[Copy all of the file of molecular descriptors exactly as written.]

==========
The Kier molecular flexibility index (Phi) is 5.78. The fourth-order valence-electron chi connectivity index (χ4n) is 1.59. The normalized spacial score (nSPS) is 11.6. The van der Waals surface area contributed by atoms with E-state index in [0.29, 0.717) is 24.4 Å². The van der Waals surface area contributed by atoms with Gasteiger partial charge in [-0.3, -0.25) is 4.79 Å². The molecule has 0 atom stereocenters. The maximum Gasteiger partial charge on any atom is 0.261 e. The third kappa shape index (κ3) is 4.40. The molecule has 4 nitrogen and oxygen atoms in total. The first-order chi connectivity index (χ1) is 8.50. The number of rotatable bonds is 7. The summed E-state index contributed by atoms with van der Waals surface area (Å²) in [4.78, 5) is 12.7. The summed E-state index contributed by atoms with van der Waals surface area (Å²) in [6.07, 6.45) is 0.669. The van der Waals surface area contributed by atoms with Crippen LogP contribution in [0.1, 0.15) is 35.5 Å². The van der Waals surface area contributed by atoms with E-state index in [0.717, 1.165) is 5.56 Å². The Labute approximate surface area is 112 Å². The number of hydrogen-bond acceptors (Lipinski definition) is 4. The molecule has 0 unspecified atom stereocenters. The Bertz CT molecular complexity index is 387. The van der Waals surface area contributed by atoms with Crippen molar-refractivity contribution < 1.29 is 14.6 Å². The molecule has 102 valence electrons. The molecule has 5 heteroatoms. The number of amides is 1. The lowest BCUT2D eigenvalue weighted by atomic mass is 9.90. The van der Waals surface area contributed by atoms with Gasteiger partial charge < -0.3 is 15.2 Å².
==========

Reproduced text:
The Kier molecular flexibility index (Phi) is 5.78. The fourth-order valence-electron chi connectivity index (χ4n) is 1.59. The normalized spacial score (nSPS) is 11.6. The van der Waals surface area contributed by atoms with E-state index in [0.29, 0.717) is 24.4 Å². The van der Waals surface area contributed by atoms with Gasteiger partial charge in [-0.3, -0.25) is 4.79 Å². The molecule has 0 atom stereocenters. The maximum Gasteiger partial charge on any atom is 0.261 e. The third kappa shape index (κ3) is 4.40. The molecule has 4 nitrogen and oxygen atoms in total. The first-order chi connectivity index (χ1) is 8.50. The number of rotatable bonds is 7. The summed E-state index contributed by atoms with van der Waals surface area (Å²) in [4.78, 5) is 12.7. The summed E-state index contributed by atoms with van der Waals surface area (Å²) in [6.07, 6.45) is 0.669. The van der Waals surface area contributed by atoms with Crippen LogP contribution in [0.1, 0.15) is 35.5 Å². The van der Waals surface area contributed by atoms with E-state index in [0.717, 1.165) is 5.56 Å². The Labute approximate surface area is 112 Å². The number of hydrogen-bond acceptors (Lipinski definition) is 4. The molecule has 0 unspecified atom stereocenters. The Bertz CT molecular complexity index is 387. The van der Waals surface area contributed by atoms with Crippen molar-refractivity contribution < 1.29 is 14.6 Å². The molecule has 102 valence electrons. The molecule has 5 heteroatoms. The number of amides is 1. The lowest BCUT2D eigenvalue weighted by atomic mass is 9.90. The van der Waals surface area contributed by atoms with Gasteiger partial charge < -0.3 is 15.2 Å².